July 28, 2012
Last Thursday, we were able to make significant progress on our Deer Valley Trail projects. We finally got our hands on the necessary supplies, including cement and flags for our plots. We were able to dig almost all the holes for the informative trail signs. The interns from last year had written and designed them, but getting them in the ground proved to be a challenge for us, as the soil was incredibly solid and we lacked the proper tools. However, we were able to use heavy metal rod to create holes deep enough for the signs. The first one was successfully mounted into the ground using cement.
The same day, we also accomplished a lot for our fennel project. After obtaining and processing the soil samples the day before, we began the fennel treatments. To ensure the plots were random we picked papers out of a hat for the three treatments (full removal, mowing, and a control). The different treatments are designated by a different color flag in the middle of each of the plots. For the full removal, we used shovels and grubbers to break the fennel at its taproot, which will prevent it from growing back. This is the primary method used by the Catalina Island Conservancy. Full removal is the most effective method but can result in soil disturbance and requires intense manual labor. Because of this, we are also looking at the effectiveness of mowing. To mow the fennel, we used pruners to cut the fennel stalk as low to the ground as possible without disturbing the taproot. Mowing will almost always result in fennel re-growth, but we are looking to see if mowing continuously once a year will eventually kill the plant. We did not touch the control plots. We had two of each treatment at each site, totaling to four plots per treatment type. We also decided to take additional soil samples from under native plants so that we can already have a comparison in nitrogen levels before the summer ends.
We felt a sense of accomplishment in finishing one of the major steps in our project. After this, we will be taking soil samples once a quarter to monitor the soil nutrient levels and observe any changes. Most likely, next year’s summer interns will resume the project and continue with the annual mowing.
We hope to not only unlock interesting answers regarding how different fennel treatments affect soil nutrient levels, but also to provide a consistent project for future Environmental Studies interns to build upon. The trail will serve as a field lab for classes and groups. The class ENST 320A: Water and Soil Sustainability will be utilizing the trail as a platform to perform soil samples in the future. For example, one of the ENST 320A field trips to Catalina could process the soil samples for that quarter and contribute to our data. In addition, the restoration project should provide experience removing fennel and other invasive grasses, watering, taking more soil samples, and potentially some seed or root collection. We hope that our work with the fennel project and restoration project will help allow for learning opportunities and hands-on experience for students. We expect that this trail will be getting more and more use as time goes on. Whether it be through the informative signage or the restoration site, we hope that our efforts will make a lasting impact on whoever uses the trail in the future.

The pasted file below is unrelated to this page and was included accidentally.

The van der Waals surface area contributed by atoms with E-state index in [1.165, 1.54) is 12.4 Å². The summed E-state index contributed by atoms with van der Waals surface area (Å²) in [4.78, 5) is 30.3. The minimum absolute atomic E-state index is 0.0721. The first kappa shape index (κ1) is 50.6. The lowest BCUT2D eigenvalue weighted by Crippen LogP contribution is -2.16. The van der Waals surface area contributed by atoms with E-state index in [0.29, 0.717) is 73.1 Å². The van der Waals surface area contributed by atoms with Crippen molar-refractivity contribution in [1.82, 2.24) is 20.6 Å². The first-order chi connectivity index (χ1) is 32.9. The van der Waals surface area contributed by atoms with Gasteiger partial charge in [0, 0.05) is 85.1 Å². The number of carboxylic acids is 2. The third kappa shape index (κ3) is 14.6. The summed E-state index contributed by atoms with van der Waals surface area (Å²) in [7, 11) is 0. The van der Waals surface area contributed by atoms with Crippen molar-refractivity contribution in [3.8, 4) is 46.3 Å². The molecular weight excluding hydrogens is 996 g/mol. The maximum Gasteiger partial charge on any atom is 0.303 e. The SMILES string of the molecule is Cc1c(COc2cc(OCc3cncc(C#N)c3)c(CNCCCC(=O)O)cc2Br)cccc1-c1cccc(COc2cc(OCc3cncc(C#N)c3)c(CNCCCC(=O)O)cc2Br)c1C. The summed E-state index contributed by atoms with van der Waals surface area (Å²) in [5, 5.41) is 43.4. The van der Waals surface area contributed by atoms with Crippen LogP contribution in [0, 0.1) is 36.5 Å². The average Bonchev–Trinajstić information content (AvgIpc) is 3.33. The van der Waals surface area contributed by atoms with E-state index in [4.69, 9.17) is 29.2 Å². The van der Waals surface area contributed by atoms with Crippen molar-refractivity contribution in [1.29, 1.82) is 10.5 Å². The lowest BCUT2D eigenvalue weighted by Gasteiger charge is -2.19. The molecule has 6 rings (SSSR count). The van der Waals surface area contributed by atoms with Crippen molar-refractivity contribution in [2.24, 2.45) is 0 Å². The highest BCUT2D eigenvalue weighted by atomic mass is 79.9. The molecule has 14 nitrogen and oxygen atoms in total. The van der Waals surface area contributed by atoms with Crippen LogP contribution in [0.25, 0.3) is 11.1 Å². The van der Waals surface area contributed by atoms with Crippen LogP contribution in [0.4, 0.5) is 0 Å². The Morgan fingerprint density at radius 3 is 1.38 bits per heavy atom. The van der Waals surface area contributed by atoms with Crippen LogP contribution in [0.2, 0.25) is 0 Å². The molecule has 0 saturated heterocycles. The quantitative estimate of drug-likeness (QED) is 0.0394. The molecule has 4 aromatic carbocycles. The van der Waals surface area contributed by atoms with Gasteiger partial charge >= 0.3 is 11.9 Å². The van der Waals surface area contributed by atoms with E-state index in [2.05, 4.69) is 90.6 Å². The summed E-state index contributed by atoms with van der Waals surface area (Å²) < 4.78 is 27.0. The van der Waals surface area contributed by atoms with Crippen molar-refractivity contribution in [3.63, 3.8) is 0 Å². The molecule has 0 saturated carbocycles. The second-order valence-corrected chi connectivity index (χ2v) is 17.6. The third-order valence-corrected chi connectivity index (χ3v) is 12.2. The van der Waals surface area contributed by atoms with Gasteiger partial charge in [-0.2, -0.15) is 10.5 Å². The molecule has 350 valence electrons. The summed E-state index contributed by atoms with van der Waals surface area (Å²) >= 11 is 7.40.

Editor’s note: The ENST Catalina Island Internship at USC Dornsife is offered as part of a summer internship program offered to undergraduate students in theUSC Dana and David Dornsife College of Letters, Arts and Sciences. This course takes place on location at the USC Wrigley Marine Science Center on Catalina Island. Students investigate important environmental issues such as ecological restoration, protected-area planning and assessment, and invasive species management. During the course of the internship, students will work closely with USC faculty and staff scientists from the Catalina Island Conservancy to support ongoing conservation and management programs being implemented on the island. Instructors for the course include David Ginsburg, Assistant Professor of Environmental Studies, Lisa Collins, Lecturer in Environmental Studies, and Tony Summers, Invasive Plant Program Supervisor from the Catalina Island Conservancy.